WAGONER County, OK
Wagoner County is a county located in the U.S. state of Oklahoma. As of the 2010 census, the population was 73,085. Its county seat is Wagoner.
Wagoner County is included in the Tulsa metropolitan statistical area.
According to archaeological studies, this area was inhabited by Caddoan Mound Builders during 300 to 1200 AD.
The western area of Wagoner County was settled by the Creek after their forced removal in Alabama in the 1820s. The eastern portion of the county was settled by the Cherokee.
During the Civil War in 1865, the present county was the scene of the Battle of Flat Rock (also known as the Hay Camp Action). Confederate troops led by Brig. General Stand Watie and Brig. General Richard Gano captured 85 Union troops and killed even more who were harvesting hay.
In 1905, the Sequoyah Convention proposed creating two counties from this area. The western half would be named Coweta and the eastern half would have been named Tumechichee. However, failure of the attempt to create the state of Sequoyah negated the proposal. In 1907 at Oklahoma statehood, Wagoner County was organized. The towns of Porter and Coweta vied with Wagoner as the county seat. The county was named after the town of Wagoner, which won the election. The town was named after Henry "Bigfoot" Wagoner, a Katy Railroad dispatcher from Parsons, Kansas.
According to the U.S. Census Bureau, the county has a total area of , of which 29|sqmi|abbr=on}} (4.9%) are covered by water. It is part of the Ozark Highlands. The Verdigris River divides the east and west parts of the county. The Arkansas River forms part of the western and southern boundaries. Grand River also flows south through the county. It was dammed in 1942 to create Fort Gibson Lake.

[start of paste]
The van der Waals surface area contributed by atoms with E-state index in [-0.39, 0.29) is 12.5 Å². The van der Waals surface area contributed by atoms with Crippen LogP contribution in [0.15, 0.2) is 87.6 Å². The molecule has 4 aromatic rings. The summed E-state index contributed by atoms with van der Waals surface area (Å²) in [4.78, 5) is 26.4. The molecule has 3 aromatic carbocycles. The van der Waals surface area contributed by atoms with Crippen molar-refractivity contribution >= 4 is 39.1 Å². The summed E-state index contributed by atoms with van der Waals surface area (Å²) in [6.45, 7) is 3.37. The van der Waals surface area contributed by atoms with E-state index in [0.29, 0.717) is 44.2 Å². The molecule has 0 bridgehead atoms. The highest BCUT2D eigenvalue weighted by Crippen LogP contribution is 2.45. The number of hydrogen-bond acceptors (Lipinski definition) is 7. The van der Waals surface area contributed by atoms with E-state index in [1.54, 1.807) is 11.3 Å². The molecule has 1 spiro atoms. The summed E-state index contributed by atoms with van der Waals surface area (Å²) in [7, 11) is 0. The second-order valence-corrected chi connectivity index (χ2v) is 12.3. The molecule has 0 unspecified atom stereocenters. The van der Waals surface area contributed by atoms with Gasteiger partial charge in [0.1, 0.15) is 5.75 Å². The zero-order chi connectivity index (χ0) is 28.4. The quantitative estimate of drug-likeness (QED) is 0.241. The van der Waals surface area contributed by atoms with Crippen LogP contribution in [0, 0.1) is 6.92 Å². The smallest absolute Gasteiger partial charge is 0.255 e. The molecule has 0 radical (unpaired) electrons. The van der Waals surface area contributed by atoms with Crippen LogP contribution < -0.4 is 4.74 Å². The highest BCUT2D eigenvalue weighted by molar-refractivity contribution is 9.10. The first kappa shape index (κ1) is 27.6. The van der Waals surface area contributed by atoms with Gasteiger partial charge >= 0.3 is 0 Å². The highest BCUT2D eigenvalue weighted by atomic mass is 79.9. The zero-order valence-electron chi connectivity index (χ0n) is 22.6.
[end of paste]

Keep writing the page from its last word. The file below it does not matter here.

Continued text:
As of the census of 2010, 73,085 people were in the county. The population density was 47.7/km2. The 29,694 housing units averaged 55.9/sq mi (19.4/km2). The racial makeup of the county was 80.07% White, 3.75% African American, 9.38% Native American, 0.51% Asian, 0.88% from other races, and 5.41% from two or more races. Hispanics or Latinos of any race were 2.50% of the population.
Of the 21,010 households, 37.40% had children under 18 living with them, 65.90% were married couples living together, 9.80% had a female householder with no husband present, and 20.50% were not families. About 17.70% of all households were made up of individuals, and 6.70% had someone living alone who was 65 or older. The average household size was 2.73, and the average family size was 3.08.
In the county, the age distribution was 28.10% under 18, 7.90% from 18 to 24, 28.50% from 25 to 44, 25.40% from 45 to 64, and 10.20% who were 65 age or older. The median age was 36 years. For every 100 females, there were 97.70 males. For every 100 females age 18 and over, there were 94.90 males.
The median income for a household in the county was $56,819, and for a family was $62,997. The per capita income for the county was $24,976. About 8.3% of families and 12.1% of the population were below the poverty line, including 18.5% of those under age 18 and 5.8% of those age 65 or over.
Other unincorporated places
National Register of Historic Places
thumb|120px| First Presbyterian Church of Coweta thumb|120px| The Cobb Building
These in Wagoner County are listed on the National Register of Historic Places:
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